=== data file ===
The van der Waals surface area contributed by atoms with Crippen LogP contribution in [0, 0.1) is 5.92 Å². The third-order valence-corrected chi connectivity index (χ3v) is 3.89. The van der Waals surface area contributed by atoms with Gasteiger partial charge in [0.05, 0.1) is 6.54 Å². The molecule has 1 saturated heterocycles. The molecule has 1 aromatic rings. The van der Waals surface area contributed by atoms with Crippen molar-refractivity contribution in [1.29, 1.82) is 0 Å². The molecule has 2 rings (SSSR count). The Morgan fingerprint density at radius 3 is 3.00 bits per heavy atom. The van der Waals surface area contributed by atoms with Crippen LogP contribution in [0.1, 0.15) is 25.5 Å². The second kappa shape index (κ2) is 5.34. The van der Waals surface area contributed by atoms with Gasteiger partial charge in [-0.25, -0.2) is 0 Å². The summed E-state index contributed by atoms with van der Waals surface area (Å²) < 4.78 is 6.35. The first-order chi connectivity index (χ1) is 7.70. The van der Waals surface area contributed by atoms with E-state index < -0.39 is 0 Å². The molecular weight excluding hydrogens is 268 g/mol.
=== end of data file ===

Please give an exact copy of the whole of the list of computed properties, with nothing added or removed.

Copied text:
The van der Waals surface area contributed by atoms with Crippen LogP contribution in [0, 0.1) is 5.92 Å². The third-order valence-corrected chi connectivity index (χ3v) is 3.89. The van der Waals surface area contributed by atoms with Gasteiger partial charge in [0.05, 0.1) is 6.54 Å². The molecule has 1 saturated heterocycles. The molecule has 1 aromatic rings. The van der Waals surface area contributed by atoms with Crippen molar-refractivity contribution in [1.29, 1.82) is 0 Å². The molecule has 2 rings (SSSR count). The Morgan fingerprint density at radius 3 is 3.00 bits per heavy atom. The van der Waals surface area contributed by atoms with Crippen LogP contribution in [0.1, 0.15) is 25.5 Å². The second kappa shape index (κ2) is 5.34. The van der Waals surface area contributed by atoms with Gasteiger partial charge in [-0.25, -0.2) is 0 Å². The summed E-state index contributed by atoms with van der Waals surface area (Å²) < 4.78 is 6.35. The first-order chi connectivity index (χ1) is 7.70. The van der Waals surface area contributed by atoms with E-state index < -0.39 is 0 Å². The molecular weight excluding hydrogens is 268 g/mol.